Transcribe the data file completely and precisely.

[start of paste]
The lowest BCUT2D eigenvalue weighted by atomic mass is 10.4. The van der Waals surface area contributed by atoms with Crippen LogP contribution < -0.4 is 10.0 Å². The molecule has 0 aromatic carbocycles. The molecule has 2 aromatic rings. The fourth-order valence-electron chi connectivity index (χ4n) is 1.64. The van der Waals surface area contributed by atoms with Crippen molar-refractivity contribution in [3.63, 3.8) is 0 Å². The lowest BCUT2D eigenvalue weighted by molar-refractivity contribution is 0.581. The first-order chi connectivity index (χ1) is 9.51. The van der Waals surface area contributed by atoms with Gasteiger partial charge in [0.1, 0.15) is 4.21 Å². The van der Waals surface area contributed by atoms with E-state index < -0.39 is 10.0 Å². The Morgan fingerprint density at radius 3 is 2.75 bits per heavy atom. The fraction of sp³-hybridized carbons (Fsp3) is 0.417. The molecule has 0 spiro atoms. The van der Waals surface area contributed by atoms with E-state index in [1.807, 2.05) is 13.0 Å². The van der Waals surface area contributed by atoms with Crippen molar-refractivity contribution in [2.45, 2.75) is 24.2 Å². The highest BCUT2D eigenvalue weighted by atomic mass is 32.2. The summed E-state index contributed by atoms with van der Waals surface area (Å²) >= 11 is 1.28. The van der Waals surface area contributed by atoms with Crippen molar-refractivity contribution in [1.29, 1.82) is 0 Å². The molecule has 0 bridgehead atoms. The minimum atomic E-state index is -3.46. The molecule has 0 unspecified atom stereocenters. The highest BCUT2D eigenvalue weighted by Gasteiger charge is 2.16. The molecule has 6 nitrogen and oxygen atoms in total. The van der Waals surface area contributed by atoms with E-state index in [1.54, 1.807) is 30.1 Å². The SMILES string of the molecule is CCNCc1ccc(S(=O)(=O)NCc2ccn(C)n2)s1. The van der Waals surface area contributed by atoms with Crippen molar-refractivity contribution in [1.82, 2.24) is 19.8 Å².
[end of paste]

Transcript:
The lowest BCUT2D eigenvalue weighted by atomic mass is 10.4. The van der Waals surface area contributed by atoms with Crippen LogP contribution < -0.4 is 10.0 Å². The molecule has 0 aromatic carbocycles. The molecule has 2 aromatic rings. The fourth-order valence-electron chi connectivity index (χ4n) is 1.64. The van der Waals surface area contributed by atoms with Crippen molar-refractivity contribution in [3.63, 3.8) is 0 Å². The lowest BCUT2D eigenvalue weighted by molar-refractivity contribution is 0.581. The first-order chi connectivity index (χ1) is 9.51. The van der Waals surface area contributed by atoms with Gasteiger partial charge in [0.1, 0.15) is 4.21 Å². The van der Waals surface area contributed by atoms with E-state index < -0.39 is 10.0 Å². The Morgan fingerprint density at radius 3 is 2.75 bits per heavy atom. The fraction of sp³-hybridized carbons (Fsp3) is 0.417. The molecule has 0 spiro atoms. The van der Waals surface area contributed by atoms with E-state index in [1.807, 2.05) is 13.0 Å². The van der Waals surface area contributed by atoms with Crippen molar-refractivity contribution in [2.45, 2.75) is 24.2 Å². The highest BCUT2D eigenvalue weighted by atomic mass is 32.2. The summed E-state index contributed by atoms with van der Waals surface area (Å²) >= 11 is 1.28. The van der Waals surface area contributed by atoms with Crippen molar-refractivity contribution in [1.29, 1.82) is 0 Å². The molecule has 0 bridgehead atoms. The minimum atomic E-state index is -3.46. The molecule has 0 unspecified atom stereocenters. The highest BCUT2D eigenvalue weighted by Gasteiger charge is 2.16. The molecule has 6 nitrogen and oxygen atoms in total. The van der Waals surface area contributed by atoms with E-state index in [1.54, 1.807) is 30.1 Å². The SMILES string of the molecule is CCNCc1ccc(S(=O)(=O)NCc2ccn(C)n2)s1. The van der Waals surface area contributed by atoms with Crippen molar-refractivity contribution in [1.82, 2.24) is 19.8 Å².